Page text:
A new meta-analysis shows that, even though athletes' pain threshold is similar to that of other active adults, their ability to withstand the agony is superior.
PROBLEM: There's plenty of anecdotal evidence on athletes who bravely "play through the pain." Still, the scientific evidence to support the belief that athletes experience pain differently has not been as consistent.
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METHODOLOGY: University of Heidelberg researchers led by Jonas Tesarz reviewed 15 studies that compared experimentally induced pain threshold or tolerance in athletes and moderately active people. They analyzed experiments that included adult men and women; tested 568 athletes and 331 normally active control participants; and involved endurance sports, game sports, and strength sports.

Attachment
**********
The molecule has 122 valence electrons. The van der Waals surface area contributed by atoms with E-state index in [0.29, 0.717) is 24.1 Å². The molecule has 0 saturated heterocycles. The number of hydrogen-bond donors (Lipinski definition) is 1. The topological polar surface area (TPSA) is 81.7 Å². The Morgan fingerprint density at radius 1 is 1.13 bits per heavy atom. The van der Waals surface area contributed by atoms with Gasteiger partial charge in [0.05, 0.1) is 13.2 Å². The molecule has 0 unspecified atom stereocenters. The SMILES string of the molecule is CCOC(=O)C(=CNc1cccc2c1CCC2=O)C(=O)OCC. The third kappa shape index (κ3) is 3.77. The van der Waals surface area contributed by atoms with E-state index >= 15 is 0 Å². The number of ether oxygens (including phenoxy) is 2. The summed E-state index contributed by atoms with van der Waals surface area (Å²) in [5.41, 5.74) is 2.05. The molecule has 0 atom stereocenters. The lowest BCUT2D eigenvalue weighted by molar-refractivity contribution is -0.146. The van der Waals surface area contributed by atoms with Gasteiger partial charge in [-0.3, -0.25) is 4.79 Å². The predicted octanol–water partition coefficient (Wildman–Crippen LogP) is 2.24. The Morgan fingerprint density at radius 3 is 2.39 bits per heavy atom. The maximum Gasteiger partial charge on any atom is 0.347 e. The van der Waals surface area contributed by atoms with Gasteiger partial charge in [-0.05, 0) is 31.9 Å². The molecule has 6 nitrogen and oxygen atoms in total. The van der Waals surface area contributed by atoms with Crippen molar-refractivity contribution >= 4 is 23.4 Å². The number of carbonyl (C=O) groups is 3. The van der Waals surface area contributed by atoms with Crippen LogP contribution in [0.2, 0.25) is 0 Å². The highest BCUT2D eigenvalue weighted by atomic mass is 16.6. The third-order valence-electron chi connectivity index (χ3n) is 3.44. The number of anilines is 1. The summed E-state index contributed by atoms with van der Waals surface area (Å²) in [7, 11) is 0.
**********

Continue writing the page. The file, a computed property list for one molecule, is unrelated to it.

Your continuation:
RESULTS: Though the athletic subjects can stand more pain than the other active adult subjects, the magnitude they can stand varies. Endurance athletes had a fairly consistent, moderate tolerance for pain while athletes involved in game sports had greater tolerance scores that varied more widely. As for pain threshold, or the minimum intensity at which a stimulus is perceived as painful, the athletes and the control subjects did not significantly differ.